Wikipedia proved to be an excellent starting point. It says,
According to Terry Gould's The Lifestyle: a look at the erotic rites of swingers, swinging began among American Air Force pilots and their wives during World War II before pilots left for overseas duty. The mortality rate of pilots was so high, as Gould reports, that a close bond arose between pilot families that implied that pilot husbands would care for all the wives as their own – emotionally and sexually – if the husbands were lost. Though the origins of swinging are contested, it is assumed American swinging was practiced in some American military communities in the 1950s. By the time the Korean War ended, swinging had spread from the military to the suburbs. The media dubbed the phenomenon wife-swapping.
I highly distrust the second inline source - no, I'm not going to link to it - as it is quite literally a site for this sort of thing. The third inline citation is for a conservative Christian page on the matter. Gould's book appears to be the best of the three to look at.
I do not have a print copy of The Lifestyle: A Look at the Erotic Rites of Swingers, and only a Slate article, it seems, does not use some slight variation on Wikipedia's phrasing yet also cites Gould.
After this, I saw that Semaphore answered the question on History (using different sources). Semaphore gives one source that supports the idea, but ends with
However, there is very little actual evidence supporting this story, which seems to trace back to journalist Gay Talese's 1981 book, Thy Neighbor's Wife.
One theory is that swinging began among Air Force fighter pilots and their wives during World War II ... Neither theory has been well documented or verified.
- Taormino, Tristan. Opening Up. Cleis Press, 2013.
This got me worried, as I could not confirm Gould's sources. Then I saw this article:
It seems that the original modern American swingers were crew-cut World War II air force pilots and their wives. Like elite warriors everywhere, these “top guns” often developed strong bonds with one another, perhaps because they suffered the highest casualty rate of any branch of the military. According to journalist Terry Gould, “key parties,” like those later dramatized in the 1997 film The Ice Storm, originated on these military bases in the 1940s, where elite pilots and their wives intermingled sexually with one another before the men flew off toward Japanese antiaircraft fire.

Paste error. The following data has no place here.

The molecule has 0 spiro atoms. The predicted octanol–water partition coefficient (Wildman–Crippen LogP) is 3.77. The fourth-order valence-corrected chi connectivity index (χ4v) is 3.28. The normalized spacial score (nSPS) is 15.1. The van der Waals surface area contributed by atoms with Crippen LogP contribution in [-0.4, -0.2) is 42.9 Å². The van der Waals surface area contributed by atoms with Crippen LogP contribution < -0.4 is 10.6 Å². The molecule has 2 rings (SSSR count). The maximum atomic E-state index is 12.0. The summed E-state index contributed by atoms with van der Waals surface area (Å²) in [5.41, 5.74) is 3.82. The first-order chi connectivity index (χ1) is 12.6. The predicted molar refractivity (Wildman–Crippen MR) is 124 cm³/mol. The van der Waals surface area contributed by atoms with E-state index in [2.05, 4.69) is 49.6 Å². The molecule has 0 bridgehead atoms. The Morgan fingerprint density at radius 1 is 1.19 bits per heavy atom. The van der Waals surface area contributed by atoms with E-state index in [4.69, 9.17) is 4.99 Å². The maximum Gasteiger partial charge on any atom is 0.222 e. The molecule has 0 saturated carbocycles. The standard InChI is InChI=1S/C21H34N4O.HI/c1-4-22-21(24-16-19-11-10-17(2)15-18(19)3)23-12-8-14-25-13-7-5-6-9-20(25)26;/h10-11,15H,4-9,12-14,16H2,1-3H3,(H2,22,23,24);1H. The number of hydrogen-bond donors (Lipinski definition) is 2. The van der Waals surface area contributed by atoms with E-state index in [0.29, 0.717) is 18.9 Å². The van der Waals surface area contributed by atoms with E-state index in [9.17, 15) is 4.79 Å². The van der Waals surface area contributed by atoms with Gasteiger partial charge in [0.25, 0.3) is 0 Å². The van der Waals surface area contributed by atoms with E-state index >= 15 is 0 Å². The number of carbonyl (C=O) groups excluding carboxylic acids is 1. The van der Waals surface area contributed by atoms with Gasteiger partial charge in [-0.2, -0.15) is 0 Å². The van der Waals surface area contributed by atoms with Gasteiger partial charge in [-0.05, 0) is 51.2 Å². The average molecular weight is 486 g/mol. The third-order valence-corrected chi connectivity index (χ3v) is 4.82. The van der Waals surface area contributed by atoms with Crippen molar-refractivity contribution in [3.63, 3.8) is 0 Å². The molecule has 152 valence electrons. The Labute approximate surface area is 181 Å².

Gould, author of The Lifestyle, a cultural history of the swinging movement in the United States, interviewed two researchers who’d written about this Air Force ritual. Joan and Dwight Dixon explained to Gould that these warriors and their wives “shared each other as a kind of tribal bonding ritual, with a tacit understanding that the two thirds of husbands who survived would look after the widows.” The practice continued after the war ended and by the late 1940s, “military installations from Maine to Texas and California to Washington had thriving swing clubs,” writes Gould.
I tried to track down the Dixons. This says that they were sexologists who retroactively studied this in the 60s. I have found some of their other work, but none of it is related to the scenario - or even the time period - discussed.
I think that this may negate Semaphore's concerns, showing that the "theory" was actually around way before Talese's book, and looks to be true. But I don't know this for sure.